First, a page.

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Old 09-25-2019, 06:52 AM   #1
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Floor Repair From Water Damage

I didn't see a specific category for interior repair. I have a 2011 V-Lite that received some leaking around the toilet and subsequent softening of the floor. The floor appears to be a thin layer of plywood, a layer of foam insulation and another layer of plywood all covered by linoleum. How does one go about repairing this flooring? It is only around the toilet. I can cut the vinyl flooring back. Can I just replace that top layer of plywood? My guess is that it is glued to the styrofoam. I figured that I would have to replace the linoleum because it won't adhere down tight against the wall after it is cut.
Has anyone repaired a section of flooring. We really like the floor plan and the rest of the trailer is still rock solid. I was going to look on YouTube also for suggestions, so if anyone knows of a link that would be great.
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Old 09-25-2019, 07:46 AM   #2
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Type the following in your search box. "RV floor repair you tube". You will find lots of videos.
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Old 09-25-2019, 08:03 AM   #3
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Thanks. I was hoping that someone had some tips or trick experience and would say, "This video is the best" or something like that. Or, use this material because it is easy to work with.
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Old 09-25-2019, 08:24 AM   #4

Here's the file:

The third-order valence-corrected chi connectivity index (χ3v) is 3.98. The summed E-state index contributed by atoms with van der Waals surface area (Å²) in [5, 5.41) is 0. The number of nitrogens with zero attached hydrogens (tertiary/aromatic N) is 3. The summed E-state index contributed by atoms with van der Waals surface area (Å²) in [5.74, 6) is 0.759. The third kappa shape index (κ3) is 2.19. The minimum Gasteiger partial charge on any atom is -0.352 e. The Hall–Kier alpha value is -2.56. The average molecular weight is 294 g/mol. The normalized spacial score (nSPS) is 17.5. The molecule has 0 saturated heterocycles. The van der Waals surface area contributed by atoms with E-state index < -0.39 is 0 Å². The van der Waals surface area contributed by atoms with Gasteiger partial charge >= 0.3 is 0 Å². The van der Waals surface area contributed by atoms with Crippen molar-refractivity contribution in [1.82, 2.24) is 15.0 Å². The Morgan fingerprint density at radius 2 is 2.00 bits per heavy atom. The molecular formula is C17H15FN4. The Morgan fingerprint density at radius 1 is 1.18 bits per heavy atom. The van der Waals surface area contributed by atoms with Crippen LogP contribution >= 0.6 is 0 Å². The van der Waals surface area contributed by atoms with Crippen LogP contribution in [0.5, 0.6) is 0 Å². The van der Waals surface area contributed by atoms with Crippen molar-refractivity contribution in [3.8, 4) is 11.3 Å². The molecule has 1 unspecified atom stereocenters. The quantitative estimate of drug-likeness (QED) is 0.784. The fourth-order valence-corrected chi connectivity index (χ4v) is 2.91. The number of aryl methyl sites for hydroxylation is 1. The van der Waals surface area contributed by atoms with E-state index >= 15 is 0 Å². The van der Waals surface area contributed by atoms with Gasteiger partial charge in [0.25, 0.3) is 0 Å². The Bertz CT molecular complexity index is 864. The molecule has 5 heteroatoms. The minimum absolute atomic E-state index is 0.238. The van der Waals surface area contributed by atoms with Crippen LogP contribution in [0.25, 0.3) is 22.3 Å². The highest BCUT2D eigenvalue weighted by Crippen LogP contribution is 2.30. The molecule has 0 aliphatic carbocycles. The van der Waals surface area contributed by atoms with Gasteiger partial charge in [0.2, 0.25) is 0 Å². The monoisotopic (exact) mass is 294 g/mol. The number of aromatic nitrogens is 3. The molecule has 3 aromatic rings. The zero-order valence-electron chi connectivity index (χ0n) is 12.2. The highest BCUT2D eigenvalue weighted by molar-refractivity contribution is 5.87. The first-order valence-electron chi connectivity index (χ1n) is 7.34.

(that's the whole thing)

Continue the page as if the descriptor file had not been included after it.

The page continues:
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If the floor is soft, but still intact, then use Abatron Liquid epoxy to harden and strengthen the wood floor. Goes on as a liquid, penetrates and becomes rock solid. If you need to fill in some gaps, then the wood resin epoxy will replace missing pieces that have some foundation to build upon.
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Old 09-25-2019, 09:08 AM   #5
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Thanks. I didn't even know this stuff existed. I do believe I will have to tear it out unless I can get the moisture out. I suppose I can lift up the linoleum and direct some fans under it to dry the wood out. If I can do that, then this epoxy will make it easy.
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Old 09-25-2019, 09:36 AM   #6
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Quote:
I do believe I will have to tear it out unless I can get the moisture out. I suppose I can lift up the linoleum and direct some fans under it to dry the wood out.
Yes do that... even turn on the AC unit to keep the inside air dryer then the outside air. I would consider even tearing out all the floor covering, then just replace it all using the old as a pattern, or replacing with tile squares.
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Old 09-25-2019, 09:54 AM   #7